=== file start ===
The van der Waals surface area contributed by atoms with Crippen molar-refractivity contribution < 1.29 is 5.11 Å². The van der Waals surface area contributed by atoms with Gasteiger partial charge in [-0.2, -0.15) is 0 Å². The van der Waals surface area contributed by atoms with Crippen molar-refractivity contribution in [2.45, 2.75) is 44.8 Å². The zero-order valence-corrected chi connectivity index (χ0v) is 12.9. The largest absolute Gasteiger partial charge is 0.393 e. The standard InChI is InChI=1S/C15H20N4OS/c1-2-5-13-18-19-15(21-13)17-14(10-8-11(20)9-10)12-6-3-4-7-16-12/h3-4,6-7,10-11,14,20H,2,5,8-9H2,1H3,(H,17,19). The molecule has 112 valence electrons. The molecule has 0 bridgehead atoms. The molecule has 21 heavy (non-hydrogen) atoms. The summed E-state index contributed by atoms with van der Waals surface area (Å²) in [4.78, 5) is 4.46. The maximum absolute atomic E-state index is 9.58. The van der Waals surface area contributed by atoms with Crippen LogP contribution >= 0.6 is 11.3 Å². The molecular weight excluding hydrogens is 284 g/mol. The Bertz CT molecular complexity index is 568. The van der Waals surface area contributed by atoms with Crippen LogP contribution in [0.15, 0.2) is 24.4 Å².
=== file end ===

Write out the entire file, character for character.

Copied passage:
The van der Waals surface area contributed by atoms with Crippen molar-refractivity contribution < 1.29 is 5.11 Å². The van der Waals surface area contributed by atoms with Gasteiger partial charge in [-0.2, -0.15) is 0 Å². The van der Waals surface area contributed by atoms with Crippen molar-refractivity contribution in [2.45, 2.75) is 44.8 Å². The zero-order valence-corrected chi connectivity index (χ0v) is 12.9. The largest absolute Gasteiger partial charge is 0.393 e. The standard InChI is InChI=1S/C15H20N4OS/c1-2-5-13-18-19-15(21-13)17-14(10-8-11(20)9-10)12-6-3-4-7-16-12/h3-4,6-7,10-11,14,20H,2,5,8-9H2,1H3,(H,17,19). The molecule has 112 valence electrons. The molecule has 0 bridgehead atoms. The molecule has 21 heavy (non-hydrogen) atoms. The summed E-state index contributed by atoms with van der Waals surface area (Å²) in [4.78, 5) is 4.46. The maximum absolute atomic E-state index is 9.58. The van der Waals surface area contributed by atoms with Crippen LogP contribution >= 0.6 is 11.3 Å². The molecular weight excluding hydrogens is 284 g/mol. The Bertz CT molecular complexity index is 568. The van der Waals surface area contributed by atoms with Crippen LogP contribution in [0.15, 0.2) is 24.4 Å².